So before the recording started, I was asking Natalie, “I didn’t prepare my unpopular opinion… What do I do?” And then Natalie was like “Oh, I don’t know. Maybe try ChatGPT.” So I did. And I had two types of opinion coming out of that tool. One was opinions that were not actually unpopular. The other was opinions that are so unpopular that they are revolting, and I will not talk about them in any recorded format whatsoever. So I guess my opinion - and I don’t know if this is popular or unpopular, but my opinion is that ChatGPT’s opinions are bad.

Unpopular opinions are bad.


[52:14] So you’d say its unpopular opinions are indeed unpopular?

That is a very good question. Probably. But this is becoming too like too many parentheses that, you know, the brain loses track… So I’m not that smart. I’ll leave that up you.

[laughs] Are you gonna leave that up to ChatGPT?

It’s like that language, Lua, that’s just parentheses all the way, entire lines of that…

Lisp, yeah.

Cool. Any more unpopular opinions?

I have another one… So I rarely eat chocolate, and I have chocolate bars, which consists of 99% to 100% chocolate… And there are people who say that I’m not allowed to call them chocolate bars. And I think 99% and 100% chocolate bars are still chocolate bars.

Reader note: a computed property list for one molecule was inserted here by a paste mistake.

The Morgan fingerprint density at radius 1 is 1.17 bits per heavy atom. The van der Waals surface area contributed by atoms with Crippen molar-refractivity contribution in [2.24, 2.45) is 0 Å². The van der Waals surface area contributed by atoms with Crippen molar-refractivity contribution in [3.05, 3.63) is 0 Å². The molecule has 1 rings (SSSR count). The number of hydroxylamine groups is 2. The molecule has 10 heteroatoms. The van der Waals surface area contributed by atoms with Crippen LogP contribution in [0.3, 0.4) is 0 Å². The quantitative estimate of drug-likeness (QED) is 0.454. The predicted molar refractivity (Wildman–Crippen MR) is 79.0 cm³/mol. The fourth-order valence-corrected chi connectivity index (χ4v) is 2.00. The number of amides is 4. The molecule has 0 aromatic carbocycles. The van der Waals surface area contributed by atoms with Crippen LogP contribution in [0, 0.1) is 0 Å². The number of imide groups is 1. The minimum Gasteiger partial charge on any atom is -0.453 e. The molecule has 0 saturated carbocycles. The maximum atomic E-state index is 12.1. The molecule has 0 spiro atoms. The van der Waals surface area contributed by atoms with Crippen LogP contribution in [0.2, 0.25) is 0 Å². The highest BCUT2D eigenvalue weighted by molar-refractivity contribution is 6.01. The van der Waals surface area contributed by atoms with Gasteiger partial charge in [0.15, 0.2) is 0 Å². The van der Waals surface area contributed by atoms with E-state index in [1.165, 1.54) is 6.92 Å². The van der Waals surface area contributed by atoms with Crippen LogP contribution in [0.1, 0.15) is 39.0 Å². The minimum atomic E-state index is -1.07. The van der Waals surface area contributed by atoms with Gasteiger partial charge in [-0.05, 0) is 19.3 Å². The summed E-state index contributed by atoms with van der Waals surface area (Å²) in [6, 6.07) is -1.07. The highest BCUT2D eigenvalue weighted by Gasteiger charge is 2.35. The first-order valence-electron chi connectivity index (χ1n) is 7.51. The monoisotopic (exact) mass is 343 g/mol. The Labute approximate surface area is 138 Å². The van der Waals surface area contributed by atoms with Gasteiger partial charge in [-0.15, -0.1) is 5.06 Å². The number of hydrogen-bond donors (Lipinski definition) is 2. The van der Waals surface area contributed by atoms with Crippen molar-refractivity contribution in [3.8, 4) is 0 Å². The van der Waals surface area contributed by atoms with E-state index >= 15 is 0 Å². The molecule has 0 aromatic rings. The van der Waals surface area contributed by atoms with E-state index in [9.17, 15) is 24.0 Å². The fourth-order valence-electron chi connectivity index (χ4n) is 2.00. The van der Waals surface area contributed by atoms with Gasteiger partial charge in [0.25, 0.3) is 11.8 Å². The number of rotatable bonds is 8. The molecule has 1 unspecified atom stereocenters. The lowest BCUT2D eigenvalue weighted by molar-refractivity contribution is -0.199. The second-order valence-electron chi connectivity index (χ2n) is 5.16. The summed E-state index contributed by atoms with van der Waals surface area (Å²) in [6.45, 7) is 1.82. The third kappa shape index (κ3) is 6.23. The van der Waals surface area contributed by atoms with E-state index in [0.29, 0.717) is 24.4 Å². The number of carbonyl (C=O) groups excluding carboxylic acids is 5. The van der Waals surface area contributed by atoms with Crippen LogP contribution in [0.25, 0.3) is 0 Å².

What is their argument against it being a chocolate bar? I agree with you.

It’s pure cocoa. So chocolate needs other ingredients… I guess that’s the requirement.

Yeah. And it’s very bitter, if you didn’t try them. And if people don’t know them, and put them in their mouths and chew on them, it’s a shock, because you shouldn’t chew them, and let them melt.

I think I need to see the product brief of what chocolate is. Then I can give an informed opinion.

I can show you a picture…

I actually know how chocolate is made… I don’t know what’s in it, but…